The most surprising aspect of Intel Corp.’s purchase of McAfee Inc. on Thursday was how well the company kept the acquisition a secret. The least surprising part was the reaction the move garnered in the blogosphere.

Some bloggers loved the move, while others hated it.

ZDNet storage blogger Robin Harris was firmly in the “hated it” camp. He chronicled Intel’s previous buying sprees in the communications and consumer electronics market and how both plans failed to pan out.

Harris wrote that there’s nothing at McAfee that Intel couldn’t use by simply licencing it for a billion or less, adding that the latest buy continues to show that being the “King of Processors” just isn’t good enough for Intel.

“Intel is a great company and a fabulous success despite their core incompetency: fuzzy thinking about things that aren’t processors or process technology,” he wrote. “Chasing purely technical solutions to security when much of the problem is the wetware punching the buttons is doomed.”

“Stepwise enhancements — yes. Significant competitive advantage — no.”

He added that the bright side of the deal will be that McAfee’s smart employees will take the Intel cash and start their own companies.

ComputerWorld U.S. blogger Richi Jennings had other ideas on the deal, outlining his theory on the future of anti-virus protection and how it could fit into Intel’s chip business.

“No matter how clever the malware detection, it’s still fundamentally running on top of an operating system platform that can’t be trusted,” he wrote. “Whether it’s Windows, Mac OS, or Linux, malware detection is still only software, which can be defeated with enough cleverness; for example, rootkits, bootkits, and VMBRs.”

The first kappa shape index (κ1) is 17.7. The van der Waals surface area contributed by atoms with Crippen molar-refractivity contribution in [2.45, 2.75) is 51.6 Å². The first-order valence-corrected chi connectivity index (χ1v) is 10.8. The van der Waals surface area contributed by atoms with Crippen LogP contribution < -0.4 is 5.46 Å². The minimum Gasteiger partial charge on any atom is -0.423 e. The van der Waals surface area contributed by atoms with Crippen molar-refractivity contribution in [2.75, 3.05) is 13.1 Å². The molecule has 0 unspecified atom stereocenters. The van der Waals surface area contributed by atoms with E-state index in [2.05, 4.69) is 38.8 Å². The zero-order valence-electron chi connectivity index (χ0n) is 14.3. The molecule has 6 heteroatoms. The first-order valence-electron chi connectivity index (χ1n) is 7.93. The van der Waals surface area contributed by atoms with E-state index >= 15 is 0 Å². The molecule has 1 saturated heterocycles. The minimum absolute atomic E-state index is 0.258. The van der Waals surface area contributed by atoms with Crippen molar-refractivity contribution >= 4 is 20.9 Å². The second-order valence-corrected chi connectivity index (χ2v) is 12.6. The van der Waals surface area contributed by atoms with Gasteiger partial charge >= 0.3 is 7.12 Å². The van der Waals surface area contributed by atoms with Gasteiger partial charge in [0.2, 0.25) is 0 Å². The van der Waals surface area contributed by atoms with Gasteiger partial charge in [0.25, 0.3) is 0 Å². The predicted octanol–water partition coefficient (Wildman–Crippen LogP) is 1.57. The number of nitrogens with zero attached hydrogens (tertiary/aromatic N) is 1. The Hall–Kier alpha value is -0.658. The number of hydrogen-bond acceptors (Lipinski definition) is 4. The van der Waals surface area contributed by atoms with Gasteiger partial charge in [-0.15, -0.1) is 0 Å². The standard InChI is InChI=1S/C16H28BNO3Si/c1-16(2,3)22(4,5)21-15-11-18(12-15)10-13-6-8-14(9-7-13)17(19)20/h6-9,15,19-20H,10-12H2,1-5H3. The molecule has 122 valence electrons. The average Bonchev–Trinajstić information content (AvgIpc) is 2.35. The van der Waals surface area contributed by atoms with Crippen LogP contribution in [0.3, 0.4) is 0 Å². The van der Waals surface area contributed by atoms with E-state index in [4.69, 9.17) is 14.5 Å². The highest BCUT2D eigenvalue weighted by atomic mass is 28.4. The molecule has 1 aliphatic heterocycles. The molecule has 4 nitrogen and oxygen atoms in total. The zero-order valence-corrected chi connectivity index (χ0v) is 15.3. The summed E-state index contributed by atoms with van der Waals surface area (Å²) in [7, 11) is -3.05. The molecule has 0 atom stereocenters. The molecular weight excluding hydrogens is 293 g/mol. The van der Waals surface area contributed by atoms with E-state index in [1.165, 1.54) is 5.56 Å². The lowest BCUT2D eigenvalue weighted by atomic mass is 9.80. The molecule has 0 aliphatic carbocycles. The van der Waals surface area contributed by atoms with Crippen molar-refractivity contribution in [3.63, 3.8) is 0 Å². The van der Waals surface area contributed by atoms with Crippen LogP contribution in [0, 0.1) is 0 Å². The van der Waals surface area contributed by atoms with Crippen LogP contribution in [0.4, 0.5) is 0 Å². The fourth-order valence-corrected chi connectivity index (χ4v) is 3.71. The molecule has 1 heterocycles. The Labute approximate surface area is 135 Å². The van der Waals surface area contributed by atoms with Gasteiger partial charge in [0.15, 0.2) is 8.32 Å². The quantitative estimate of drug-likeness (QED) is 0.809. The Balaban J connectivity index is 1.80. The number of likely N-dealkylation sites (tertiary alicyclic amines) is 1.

A better way of detecting known malicious code or behaviour, he added, was to do the detection in the hardware.

“With some fairly lightweight additions, an Intel-based motherboard could fingerprint patterns of behavior and send them for analysis to a central service, without recourse to the operating system,” Jennings wrote. “If malicious intent were detected, the service would respond with a suggested action, such as displaying a warning video overlay, disconnection from the network, or even an emergency shutdown.”

This would probably require an all-Intel CPU+chipset solution on the motherboard, he wrote, which would handily lock out chipset competitors, such as NVIDIA.

“Unless FTC regulation requires Intel to license such technology, of course,” Jennings added.

InfoWorld blogger Robert Lemos wasn’t as optimistic.

“There is no clear combination of security technology and Intel’s products that would justify the risk of alienating other software and system makers,” he wrote. “If Intel sought security talent — people in short supply these days — any number of smaller companies could have been acquired to fill the chip giant’s ranks.”

He added that the deal smells like a desperate attempt by Intel to gain some ground in the mobile chip market, using security as a way to entice handset makers to put Intel chips on their phones.

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